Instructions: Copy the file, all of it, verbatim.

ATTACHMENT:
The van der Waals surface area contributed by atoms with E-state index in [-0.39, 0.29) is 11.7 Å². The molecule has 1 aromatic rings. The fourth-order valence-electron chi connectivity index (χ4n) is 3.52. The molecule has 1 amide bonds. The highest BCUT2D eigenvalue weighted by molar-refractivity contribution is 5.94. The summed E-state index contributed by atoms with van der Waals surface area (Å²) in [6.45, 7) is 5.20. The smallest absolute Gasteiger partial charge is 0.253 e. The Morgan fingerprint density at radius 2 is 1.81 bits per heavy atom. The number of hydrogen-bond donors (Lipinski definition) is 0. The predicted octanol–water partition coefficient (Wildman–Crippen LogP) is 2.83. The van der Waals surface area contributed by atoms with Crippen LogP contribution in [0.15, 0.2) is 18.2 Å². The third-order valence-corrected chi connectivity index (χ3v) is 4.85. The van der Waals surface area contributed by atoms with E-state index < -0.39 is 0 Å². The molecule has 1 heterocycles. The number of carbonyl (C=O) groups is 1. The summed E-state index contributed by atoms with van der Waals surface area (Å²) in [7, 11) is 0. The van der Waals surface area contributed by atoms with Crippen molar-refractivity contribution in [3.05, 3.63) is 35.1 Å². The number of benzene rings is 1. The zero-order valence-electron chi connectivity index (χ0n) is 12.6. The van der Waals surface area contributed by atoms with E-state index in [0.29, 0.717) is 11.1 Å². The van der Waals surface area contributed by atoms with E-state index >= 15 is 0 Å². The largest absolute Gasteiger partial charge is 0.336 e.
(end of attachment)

The van der Waals surface area contributed by atoms with E-state index in [-0.39, 0.29) is 11.7 Å². The molecule has 1 aromatic rings. The fourth-order valence-electron chi connectivity index (χ4n) is 3.52. The molecule has 1 amide bonds. The highest BCUT2D eigenvalue weighted by molar-refractivity contribution is 5.94. The summed E-state index contributed by atoms with van der Waals surface area (Å²) in [6.45, 7) is 5.20. The smallest absolute Gasteiger partial charge is 0.253 e. The Morgan fingerprint density at radius 2 is 1.81 bits per heavy atom. The number of hydrogen-bond donors (Lipinski definition) is 0. The predicted octanol–water partition coefficient (Wildman–Crippen LogP) is 2.83. The van der Waals surface area contributed by atoms with Crippen LogP contribution in [0.15, 0.2) is 18.2 Å². The third-order valence-corrected chi connectivity index (χ3v) is 4.85. The van der Waals surface area contributed by atoms with E-state index < -0.39 is 0 Å². The molecule has 1 heterocycles. The number of carbonyl (C=O) groups is 1. The summed E-state index contributed by atoms with van der Waals surface area (Å²) in [7, 11) is 0. The van der Waals surface area contributed by atoms with Crippen molar-refractivity contribution in [3.05, 3.63) is 35.1 Å². The number of benzene rings is 1. The zero-order valence-electron chi connectivity index (χ0n) is 12.6. The van der Waals surface area contributed by atoms with E-state index in [0.29, 0.717) is 11.1 Å². The van der Waals surface area contributed by atoms with E-state index >= 15 is 0 Å². The largest absolute Gasteiger partial charge is 0.336 e.